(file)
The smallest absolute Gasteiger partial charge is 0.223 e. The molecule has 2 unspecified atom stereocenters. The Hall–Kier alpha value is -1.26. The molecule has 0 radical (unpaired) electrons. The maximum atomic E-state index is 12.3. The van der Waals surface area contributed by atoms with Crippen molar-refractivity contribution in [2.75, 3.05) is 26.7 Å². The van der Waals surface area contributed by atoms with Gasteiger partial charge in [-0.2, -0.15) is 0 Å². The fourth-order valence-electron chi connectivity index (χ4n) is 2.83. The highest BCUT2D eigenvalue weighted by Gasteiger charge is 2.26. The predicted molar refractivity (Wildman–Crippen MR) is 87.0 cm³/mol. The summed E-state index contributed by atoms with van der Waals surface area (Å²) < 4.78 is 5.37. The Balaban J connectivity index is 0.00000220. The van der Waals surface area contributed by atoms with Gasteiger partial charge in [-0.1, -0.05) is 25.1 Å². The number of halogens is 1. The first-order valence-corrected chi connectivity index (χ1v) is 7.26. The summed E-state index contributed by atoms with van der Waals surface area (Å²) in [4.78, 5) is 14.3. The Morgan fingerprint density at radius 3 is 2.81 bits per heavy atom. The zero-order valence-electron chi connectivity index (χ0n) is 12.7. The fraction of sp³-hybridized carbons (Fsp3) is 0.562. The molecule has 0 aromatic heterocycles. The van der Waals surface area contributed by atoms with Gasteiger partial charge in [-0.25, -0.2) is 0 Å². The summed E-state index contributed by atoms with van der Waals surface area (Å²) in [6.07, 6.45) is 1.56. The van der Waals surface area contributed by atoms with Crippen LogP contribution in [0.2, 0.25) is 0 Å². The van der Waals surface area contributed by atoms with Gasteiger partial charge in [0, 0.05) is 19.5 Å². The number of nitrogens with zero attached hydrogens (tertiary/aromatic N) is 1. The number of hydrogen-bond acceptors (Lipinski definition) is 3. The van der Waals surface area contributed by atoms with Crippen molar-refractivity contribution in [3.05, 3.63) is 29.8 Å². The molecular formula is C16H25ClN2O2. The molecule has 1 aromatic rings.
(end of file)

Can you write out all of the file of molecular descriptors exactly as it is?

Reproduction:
The smallest absolute Gasteiger partial charge is 0.223 e. The molecule has 2 unspecified atom stereocenters. The Hall–Kier alpha value is -1.26. The molecule has 0 radical (unpaired) electrons. The maximum atomic E-state index is 12.3. The van der Waals surface area contributed by atoms with Crippen molar-refractivity contribution in [2.75, 3.05) is 26.7 Å². The van der Waals surface area contributed by atoms with Gasteiger partial charge in [-0.2, -0.15) is 0 Å². The fourth-order valence-electron chi connectivity index (χ4n) is 2.83. The highest BCUT2D eigenvalue weighted by Gasteiger charge is 2.26. The predicted molar refractivity (Wildman–Crippen MR) is 87.0 cm³/mol. The summed E-state index contributed by atoms with van der Waals surface area (Å²) < 4.78 is 5.37. The Balaban J connectivity index is 0.00000220. The van der Waals surface area contributed by atoms with Gasteiger partial charge in [-0.1, -0.05) is 25.1 Å². The number of halogens is 1. The first-order valence-corrected chi connectivity index (χ1v) is 7.26. The summed E-state index contributed by atoms with van der Waals surface area (Å²) in [4.78, 5) is 14.3. The Morgan fingerprint density at radius 3 is 2.81 bits per heavy atom. The zero-order valence-electron chi connectivity index (χ0n) is 12.7. The fraction of sp³-hybridized carbons (Fsp3) is 0.562. The molecule has 0 aromatic heterocycles. The van der Waals surface area contributed by atoms with Gasteiger partial charge in [-0.25, -0.2) is 0 Å². The summed E-state index contributed by atoms with van der Waals surface area (Å²) in [6.07, 6.45) is 1.56. The van der Waals surface area contributed by atoms with Crippen LogP contribution in [0.2, 0.25) is 0 Å². The van der Waals surface area contributed by atoms with Gasteiger partial charge in [0, 0.05) is 19.5 Å². The number of nitrogens with zero attached hydrogens (tertiary/aromatic N) is 1. The number of hydrogen-bond acceptors (Lipinski definition) is 3. The van der Waals surface area contributed by atoms with Crippen molar-refractivity contribution in [3.05, 3.63) is 29.8 Å². The molecular formula is C16H25ClN2O2. The molecule has 1 aromatic rings.